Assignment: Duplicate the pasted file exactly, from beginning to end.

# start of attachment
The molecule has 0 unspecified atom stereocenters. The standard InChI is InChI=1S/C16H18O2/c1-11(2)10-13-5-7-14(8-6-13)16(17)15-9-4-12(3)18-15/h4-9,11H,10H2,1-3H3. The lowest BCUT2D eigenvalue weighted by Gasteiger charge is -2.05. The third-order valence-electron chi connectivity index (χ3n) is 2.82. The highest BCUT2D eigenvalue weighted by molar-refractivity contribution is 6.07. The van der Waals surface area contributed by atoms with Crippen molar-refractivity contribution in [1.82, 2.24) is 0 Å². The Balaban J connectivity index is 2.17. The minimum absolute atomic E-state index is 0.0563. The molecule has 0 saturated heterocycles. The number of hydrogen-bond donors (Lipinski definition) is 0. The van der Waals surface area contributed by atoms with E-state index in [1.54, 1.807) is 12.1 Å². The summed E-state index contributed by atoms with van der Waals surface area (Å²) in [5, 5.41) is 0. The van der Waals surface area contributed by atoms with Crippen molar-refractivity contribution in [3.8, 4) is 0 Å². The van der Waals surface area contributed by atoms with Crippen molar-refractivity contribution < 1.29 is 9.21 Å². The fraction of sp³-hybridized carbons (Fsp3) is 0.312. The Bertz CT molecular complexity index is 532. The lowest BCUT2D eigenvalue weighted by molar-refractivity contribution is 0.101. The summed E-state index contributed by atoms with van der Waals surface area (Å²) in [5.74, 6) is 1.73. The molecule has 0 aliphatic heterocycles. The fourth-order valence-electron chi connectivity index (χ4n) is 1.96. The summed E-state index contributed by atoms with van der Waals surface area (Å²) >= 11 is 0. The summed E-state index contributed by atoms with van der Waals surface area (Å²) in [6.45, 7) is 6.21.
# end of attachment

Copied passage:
The molecule has 0 unspecified atom stereocenters. The standard InChI is InChI=1S/C16H18O2/c1-11(2)10-13-5-7-14(8-6-13)16(17)15-9-4-12(3)18-15/h4-9,11H,10H2,1-3H3. The lowest BCUT2D eigenvalue weighted by Gasteiger charge is -2.05. The third-order valence-electron chi connectivity index (χ3n) is 2.82. The highest BCUT2D eigenvalue weighted by molar-refractivity contribution is 6.07. The van der Waals surface area contributed by atoms with Crippen molar-refractivity contribution in [1.82, 2.24) is 0 Å². The Balaban J connectivity index is 2.17. The minimum absolute atomic E-state index is 0.0563. The molecule has 0 saturated heterocycles. The number of hydrogen-bond donors (Lipinski definition) is 0. The van der Waals surface area contributed by atoms with E-state index in [1.54, 1.807) is 12.1 Å². The summed E-state index contributed by atoms with van der Waals surface area (Å²) in [5, 5.41) is 0. The van der Waals surface area contributed by atoms with Crippen molar-refractivity contribution in [3.8, 4) is 0 Å². The van der Waals surface area contributed by atoms with Crippen molar-refractivity contribution < 1.29 is 9.21 Å². The fraction of sp³-hybridized carbons (Fsp3) is 0.312. The Bertz CT molecular complexity index is 532. The lowest BCUT2D eigenvalue weighted by molar-refractivity contribution is 0.101. The summed E-state index contributed by atoms with van der Waals surface area (Å²) in [5.74, 6) is 1.73. The molecule has 0 aliphatic heterocycles. The fourth-order valence-electron chi connectivity index (χ4n) is 1.96. The summed E-state index contributed by atoms with van der Waals surface area (Å²) >= 11 is 0. The summed E-state index contributed by atoms with van der Waals surface area (Å²) in [6.45, 7) is 6.21.